Futoma, J., Morris, J., & Lucas, J. (2015). A comparison of models for predicting early hospital readmissions. Journal of Biomedical Informatics, 56, 229-238. http://dx.doi.org/10.1016/j.jbi.2015.05.016
Kripalani, S., Theobald, C., Anctil, B., & Vasilevskis, E. (2014). Reducing Hospital Readmission Rates: Current Strategies and Future Directions. Annual Review of Medicine, 65(1), 471-485. http://dx.doi.org/10.1146/annurev-med-022613-090415
Philp, I., Mills, K., Long, J., Thanvi, B., & Ghosh, K. (2013). Reducing hospital bed use by frail older people: results from a systematic review of the literature. International Journal of Integrated Care, 13(4). http://dx.doi.org/10.5334/ijic.1148
Shrader, R. (2014). Predictive analytics drive down hospital readmissions. Healthcare IT News. Retrieved 14 November 2017, from http://www.healthcareitnews.com /predictive-analytics-drive-down-hospital-readmissions
The best change model for this particular scenario would be Lewin’s Change Model, which has three important stages to it that can help any organization implement an effective change (Shirey, 2013). The three steps in Lewin’s Change Model are: 1) unfreeze, 2) change, and 3) refreeze. The process begins first by creating in the minds of stakeholders (including employees) the idea that a change is needed. Then the workers can be moved to embrace the new, desired behavior. Next, the desired behavior is solidified, and finally the solidified behavior is the new norm. Lewin’s Change Model has been utilized by many professionals in many different fields, from business to nursing (Manchester, Gray-Miceli, Metcalf et al., 2014), and it would certainly work for Sea Treasures as the company attempts to shift its business to the Web.
The basic idea behind Lewin’s Change Model is that before a transformational change…
Manchester, J., Gray-Miceli, D. L., Metcalf, J. A., Paolini, C. A., Napier, A. H., Coogle, C. L., & Owens, M. G. (2014). Facilitating Lewin’s change model with collaborative evaluation in promoting evidence based practices of health professionals. Eval Program Planning, 47, 82-90.
Shirey, M. R. (2013). Lewin’s theory of planned change as a strategic resource. Journal of Nursing Administration, 43(2), 69-72.
Sutherland, K. (2013). Applying Lewin\\\\'s change management theory to the implementation of bar-coded medication administration. Canadian Journal of Nursing Informatics, 8(1-2).
Self-esteem is defined as a person's overall sense of self-worth or personal value (Cherry, 2016). Self-esteem has been established to have a connection with well-being, happiness, and even stress. Higher self-esteem, and this relationship is a two-way street. Higher levels of self-esteem help individuals to deflect stress in their lives. They manage stress better when self-esteem is higher, and minor stressors are less likely to become major ones. However, there is also evidence that stress can influence one's level of self-esteem. Stress factors can challenge a person, and in doing that can even challenge their sense of self. When things start to go wrong, self-esteem can be reduced. There is evidence from college students that stress has a negative influence on self-esteem (Hudd et al., 2000).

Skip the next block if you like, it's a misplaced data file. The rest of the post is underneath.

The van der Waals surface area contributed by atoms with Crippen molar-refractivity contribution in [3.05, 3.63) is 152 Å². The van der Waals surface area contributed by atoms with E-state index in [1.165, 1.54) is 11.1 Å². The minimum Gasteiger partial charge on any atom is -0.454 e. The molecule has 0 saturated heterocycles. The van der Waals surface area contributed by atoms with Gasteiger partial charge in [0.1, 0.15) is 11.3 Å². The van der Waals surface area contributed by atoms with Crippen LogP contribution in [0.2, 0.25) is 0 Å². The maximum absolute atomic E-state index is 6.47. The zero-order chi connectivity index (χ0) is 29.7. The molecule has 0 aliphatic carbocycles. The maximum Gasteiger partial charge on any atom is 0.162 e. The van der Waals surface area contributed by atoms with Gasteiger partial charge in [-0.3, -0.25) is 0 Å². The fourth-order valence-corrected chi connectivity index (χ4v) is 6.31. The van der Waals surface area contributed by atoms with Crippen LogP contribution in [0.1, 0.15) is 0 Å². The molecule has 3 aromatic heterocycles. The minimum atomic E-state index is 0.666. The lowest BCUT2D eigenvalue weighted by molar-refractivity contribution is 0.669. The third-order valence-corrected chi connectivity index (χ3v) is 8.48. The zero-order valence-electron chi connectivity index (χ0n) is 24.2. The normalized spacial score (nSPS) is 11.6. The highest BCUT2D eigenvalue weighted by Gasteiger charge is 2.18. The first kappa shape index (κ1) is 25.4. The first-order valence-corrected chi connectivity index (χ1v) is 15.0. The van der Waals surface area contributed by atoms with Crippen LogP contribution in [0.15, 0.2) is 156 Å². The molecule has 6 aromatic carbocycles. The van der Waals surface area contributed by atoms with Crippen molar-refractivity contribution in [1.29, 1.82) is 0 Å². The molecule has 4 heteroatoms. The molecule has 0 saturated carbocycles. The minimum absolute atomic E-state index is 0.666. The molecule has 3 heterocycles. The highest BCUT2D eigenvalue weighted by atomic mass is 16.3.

Stress affects many other facets of our lives as well. Because stress activates particular responses in our brain, especially the "fight or flight" response,…
Cherry, K. (2016). What is self-esteem? About.com. Retrieved April 17, 2016 from http://psychology.about.com/od/sindex/f/what-is-self-esteem.htm
Hudd, S., Dumlao, J., Sager, D., Murray, D., Phan, E. & Soukas, N. (2000). Stress at college: Effects on health habits, health status and self-esteem. College Student Journal. Vol. 34 (2) 217.
Step Up Program (2016). Prochaska and DiClemente's Stages of Change Model. StepUpProgram.org. Retrieved April 17, 2016 from http://stepupprogram.org/docs/handouts/STEPUP_Stages_of_Change.pdf
Cycle of Change Model to the Caterpillar Case Study
The process by which Caterpillar determined the nature and scope of the change needed began with understanding a very simple principle: the building blocks of an organization have to be aligned with “the overall strategy and performance objectives of the company” and its decision-making (Neilson & Pasternack, 2005). After nearly going bankrupt in the 1980s, Caterpillar reshaped its decision making process, its pathway to information, its approach to motivating, and its organizational structure. To complete this transformation it engaged in a cycle of change, which this paper will describe.
Direct the Change
To effect a change, certain ingredients are needed. These include: trustworthy leadership, systems thinking, capable champions (supporters and facilitators), followers who trust their leaders, and involved and engaged middle management (Judge, n.d.). One of the biggest of these factors is systems thinking, as it is what allows for…
A variety of technical and management issues arise during the implementation and operation of any change process. Change management in technology projects is essential to implement and monitor mechanisms to support and control users, business, and technology (Yarberry, 2007). There are different change project modules used at any stage of a project development. These include the change curve, Lewin's change management model, and Beckhard and Harris change model used in the understanding phase. The project-planning phase uses the impact analysis, Burke-Litwin, McKinsey 7s framework, Leavitt's diamond, organization design, and SIPOC diagrams. The implementation stage uses Kotter's 8-step change model, training needs assessment, while the communication change uses stakeholder analysis, stakeholder management, mission statement, and vision statements. In this analysis, the Leavitt's Diamond, the Kotter's 8-step change model, and Leavitt's model for organizational change is concerned with the interdependence of four main factors, including structure, people, technology, and task.…